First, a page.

So where did this recent red flag come from?

DREW GRIFFIN, CNN SENIOR INVESTIGATIVE CORRESPONDENT: It came five to six weeks ago at a gun store not far from the home of the shooter that is behind me, 15 miles away, at Lotus Gun Works. They had a man come in. He asked for soft body armor, then hardened body armor, began to speak on what they have thought was Arabic on the phone, and then asked for 1,000 rounds of ammunition, the type that you would use in a rifle. That's when the owner says, his staff actually called the FBI. Take a listen.

(BEGIN VIDEO CLIP) ROBERT ABELL, CO-OWNER, LOTUS GUNWORKS: Our salesman got very concerned about it and just informed him we do not have this body armor. At this time he pulled away and got on the cell phone. When he was on the cell phone, he had a conversation in a foreign language that was more concerning. Then he came back, then he was requesting ammo. So he wanted bulk ammo only. So at that time he declined any business and he left the store.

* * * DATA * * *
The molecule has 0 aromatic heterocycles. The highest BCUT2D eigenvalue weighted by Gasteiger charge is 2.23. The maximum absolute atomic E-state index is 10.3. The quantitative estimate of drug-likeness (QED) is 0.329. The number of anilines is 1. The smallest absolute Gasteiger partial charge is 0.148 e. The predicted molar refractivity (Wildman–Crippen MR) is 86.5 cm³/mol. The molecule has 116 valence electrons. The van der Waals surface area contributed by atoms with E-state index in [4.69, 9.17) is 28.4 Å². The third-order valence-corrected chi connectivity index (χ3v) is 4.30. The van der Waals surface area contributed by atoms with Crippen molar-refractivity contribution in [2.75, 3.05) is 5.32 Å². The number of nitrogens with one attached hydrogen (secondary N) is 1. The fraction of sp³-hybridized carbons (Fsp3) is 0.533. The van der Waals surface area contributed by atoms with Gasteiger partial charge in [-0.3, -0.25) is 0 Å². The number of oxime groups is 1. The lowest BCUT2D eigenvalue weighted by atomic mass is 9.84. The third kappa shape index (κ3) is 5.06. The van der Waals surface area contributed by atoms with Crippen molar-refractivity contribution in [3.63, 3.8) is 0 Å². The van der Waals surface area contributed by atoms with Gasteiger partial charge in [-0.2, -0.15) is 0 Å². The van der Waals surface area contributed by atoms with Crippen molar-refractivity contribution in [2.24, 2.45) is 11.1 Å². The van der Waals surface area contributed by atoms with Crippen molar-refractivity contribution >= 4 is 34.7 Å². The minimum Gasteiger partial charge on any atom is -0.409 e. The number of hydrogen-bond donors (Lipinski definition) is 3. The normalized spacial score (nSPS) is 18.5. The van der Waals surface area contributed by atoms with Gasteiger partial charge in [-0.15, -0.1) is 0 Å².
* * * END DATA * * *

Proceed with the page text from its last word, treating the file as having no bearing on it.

We had no link, no contact. Didn't know who he was. But we did contact authorities and let them know, we had suspicious person that was in here, which we have been in regular contact with them any time any event happens, we reach out immediately and there was nothing to come of it. After the shooting, and unfortunately only then, it was recognized that's who was in the store.


[20:05:00] GRIFFIN: This gun store owner, Anderson, says his staff did the right thing. They notified the FBI in advance of suspicious activity.

COPPER: That's incredible. My understanding it was like he wanted like level three body armor initially what police wear, which is really only good against pistols, but then wanted like ceramic plated armor, is that correct?

GRIFFIN: The hardened armor that I'm sure you have worn it in war zones, the kind that you slip the actual plates in.

COPPER: For rifles.

GRIFFIN: Right. Exactly right.

COPPER: That's incredible.

GRIFFIN: The store doesn't sell any body armor.

COPPER: And no authorities actually showed up or followed up?

GRIFFIN: Well, there's a dispute. The FBI is saying they didn't receive a call. They have no record of a call. This guy says he is adamant they called. They are trying to work it now to see if a phone call slipped through the cracks, somebody didn't write something down.